There are some plays that just seem to live in air we breathe. Even if you're not a theater fan, you've probably come across it in some form or another. Thornton Wilder's “Our Town” is perhaps the quintessential example of this.
First produced in 1938, the three-act play explores small-town Americana, nostalgia and the struggles that accompany everyday life. In other words, it's about all of us.
The Pulitzer-winner will take over the stage at Miners Alley Playhouse, 1224 Washington Ave. in Golden, from March 22 through April 28. Performances are at 7:30 p.m. on Thursdays, Fridays and Saturdays and 2 p.m. on Sundays.
“It's a show that does one of the best jobs of making sense of the mystery we live out every day,” said Jim Hunt, who plays the role of Stage Manager. “It's universal because of the way it captures the changes we all experience in our daily lives.”
Directed by Len Matheo, “Our Town” takes audiences to the small town of Grover's Corners, New Hampshire, between 1901 and 1913. The Stage Manager serves as the narrator and chronicler of the town's happenings, which include the big events — birth, love, death and everything in between.
While Wilder's words remain very much intact in Miners' production, the company is playing with the visuals a bit by having the actors wear contemporary clothing, and the show will be presented in the round — a rarity at the theater.
The show includes some heavy moments (just like life) but there are plenty of humorous moments and wise lines to make the darkness a little more bearable.
“Wilder did an unbelievable job of capturing the essence of what it means to be alive,” Hunt said. “I think people will connect with it and since it's being produced in Golden, they might recognize some of their own small town on the stage.”
For tickets and information, call 303-935-3044 or visit www.minersalley.com.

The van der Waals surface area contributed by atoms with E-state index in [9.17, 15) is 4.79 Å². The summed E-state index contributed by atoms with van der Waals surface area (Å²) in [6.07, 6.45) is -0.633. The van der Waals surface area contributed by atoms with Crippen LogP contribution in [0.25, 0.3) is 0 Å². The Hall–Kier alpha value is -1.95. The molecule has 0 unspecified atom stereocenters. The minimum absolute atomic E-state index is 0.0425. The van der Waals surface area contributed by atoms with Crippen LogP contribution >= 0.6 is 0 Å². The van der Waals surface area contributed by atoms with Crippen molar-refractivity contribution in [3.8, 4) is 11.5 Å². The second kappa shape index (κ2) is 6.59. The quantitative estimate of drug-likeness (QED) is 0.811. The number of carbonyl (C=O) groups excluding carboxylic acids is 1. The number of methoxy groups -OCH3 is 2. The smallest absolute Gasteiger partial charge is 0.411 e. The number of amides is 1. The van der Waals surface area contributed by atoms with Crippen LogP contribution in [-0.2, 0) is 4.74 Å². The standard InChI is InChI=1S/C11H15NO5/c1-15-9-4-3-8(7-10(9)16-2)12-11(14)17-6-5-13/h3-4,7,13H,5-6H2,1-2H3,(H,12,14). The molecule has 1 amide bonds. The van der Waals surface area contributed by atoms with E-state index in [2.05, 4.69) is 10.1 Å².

George and Ira Gershwin are two of the key figures in the development of America's songbook. They're responsibly for timeless classics like “I Got Rhythm” and “Someone to Watch Over Me,” as well as countless others.
These classics are now coming to life at the Lakewood Cultural Center thanks to Performance Now Theatre Company, with their production of the new Gershwin musical, “Crazy for You.” The show runs at the center, 470 S. Allison Parkway, from March 22 through April 7. Performances are at 7:30 p.m. on Fridays and Saturdays and 2 p.m. on Saturdays and Sundays at 2 p.m.
The show is a homage to the musicals of the 1930s and follows a case of mistaken identity, dotted with vaudeville-era jokes and tender moments.
For information and tickets, call 303-987-7845 or visit www.Lakewood.org/LCCPresents
With a winter as cold as the metro has been for good portions of this season, you could hardly be blamed for daydreaming about places with palm trees and the constant crashing of the waves. Audiences can get a musical taste of just such a place thanks to Swallow Hill.
The venue is hosting Masters of Hawaiian Music at 8 p.m. on Saturday, March 23, at its Daniels Hall, 71 E. Yale Ave. The show features George Kahumoku Jr., Nathan Aweau and Kawika Kahiapo.
According to information provided by Swallow Hill, Kahumoku Jr. is known as Hawaii's Renaissance man. He is a multiple Grammy-award winning master slack key guitarist, songwriter, world-traveling performer, teacher, artist, storyteller and writer, farmer and entrepreneur.
Aweau was a member of a Hawaiian music group called Hapa for much of the 2000s, while Kawika released his first solo album in 1996. Both have been making music ever since.
The evening is sure to be beautiful one, and you can get tickets at www.swallowhillmusic.org
The Denver Film Society is hosting its ninth annual Women+Film Festival at the Sie FilmCenter, 2510 E. Colfax Ave., April 9 through 14.
The festival will feature more than 15 films, with a focus on documentaries, narratives and short films — both by and about women. There will also be special events featuring filmmaker, journalist, author and former Miss America Gretchen Carlson, and documentary filmmaker, philanthropist and activist Abigail Disney, grandniece of Walt Disney.
For more information and tickets, visit www.denverfilm.org
Clarke Reader's column on culture appears on a weekly basis. He can be reached at Clarke.Reader@hotmail.com.
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